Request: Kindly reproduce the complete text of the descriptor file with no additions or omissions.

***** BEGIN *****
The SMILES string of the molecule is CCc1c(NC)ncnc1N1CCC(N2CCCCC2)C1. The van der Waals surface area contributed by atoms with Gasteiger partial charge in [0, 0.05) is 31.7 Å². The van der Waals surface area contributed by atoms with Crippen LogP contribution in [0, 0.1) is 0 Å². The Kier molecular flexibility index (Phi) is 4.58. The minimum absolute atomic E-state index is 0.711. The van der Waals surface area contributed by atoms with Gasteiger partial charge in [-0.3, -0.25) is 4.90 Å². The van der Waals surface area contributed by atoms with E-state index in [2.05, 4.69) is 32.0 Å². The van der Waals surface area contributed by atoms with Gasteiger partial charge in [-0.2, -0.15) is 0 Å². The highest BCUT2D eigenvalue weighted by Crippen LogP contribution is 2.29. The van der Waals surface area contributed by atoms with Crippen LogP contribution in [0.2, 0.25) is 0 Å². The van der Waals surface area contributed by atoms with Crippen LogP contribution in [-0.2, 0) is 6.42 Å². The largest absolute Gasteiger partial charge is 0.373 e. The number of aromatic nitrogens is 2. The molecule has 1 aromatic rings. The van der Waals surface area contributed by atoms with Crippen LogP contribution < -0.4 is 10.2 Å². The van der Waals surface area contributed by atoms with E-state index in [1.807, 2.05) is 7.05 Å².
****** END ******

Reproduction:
The SMILES string of the molecule is CCc1c(NC)ncnc1N1CCC(N2CCCCC2)C1. The van der Waals surface area contributed by atoms with Gasteiger partial charge in [0, 0.05) is 31.7 Å². The van der Waals surface area contributed by atoms with Crippen LogP contribution in [0, 0.1) is 0 Å². The Kier molecular flexibility index (Phi) is 4.58. The minimum absolute atomic E-state index is 0.711. The van der Waals surface area contributed by atoms with Gasteiger partial charge in [-0.3, -0.25) is 4.90 Å². The van der Waals surface area contributed by atoms with E-state index in [2.05, 4.69) is 32.0 Å². The van der Waals surface area contributed by atoms with Gasteiger partial charge in [-0.2, -0.15) is 0 Å². The highest BCUT2D eigenvalue weighted by Crippen LogP contribution is 2.29. The van der Waals surface area contributed by atoms with Crippen LogP contribution in [0.2, 0.25) is 0 Å². The van der Waals surface area contributed by atoms with Crippen LogP contribution in [-0.2, 0) is 6.42 Å². The largest absolute Gasteiger partial charge is 0.373 e. The number of aromatic nitrogens is 2. The molecule has 1 aromatic rings. The van der Waals surface area contributed by atoms with Crippen LogP contribution < -0.4 is 10.2 Å². The van der Waals surface area contributed by atoms with E-state index in [1.807, 2.05) is 7.05 Å².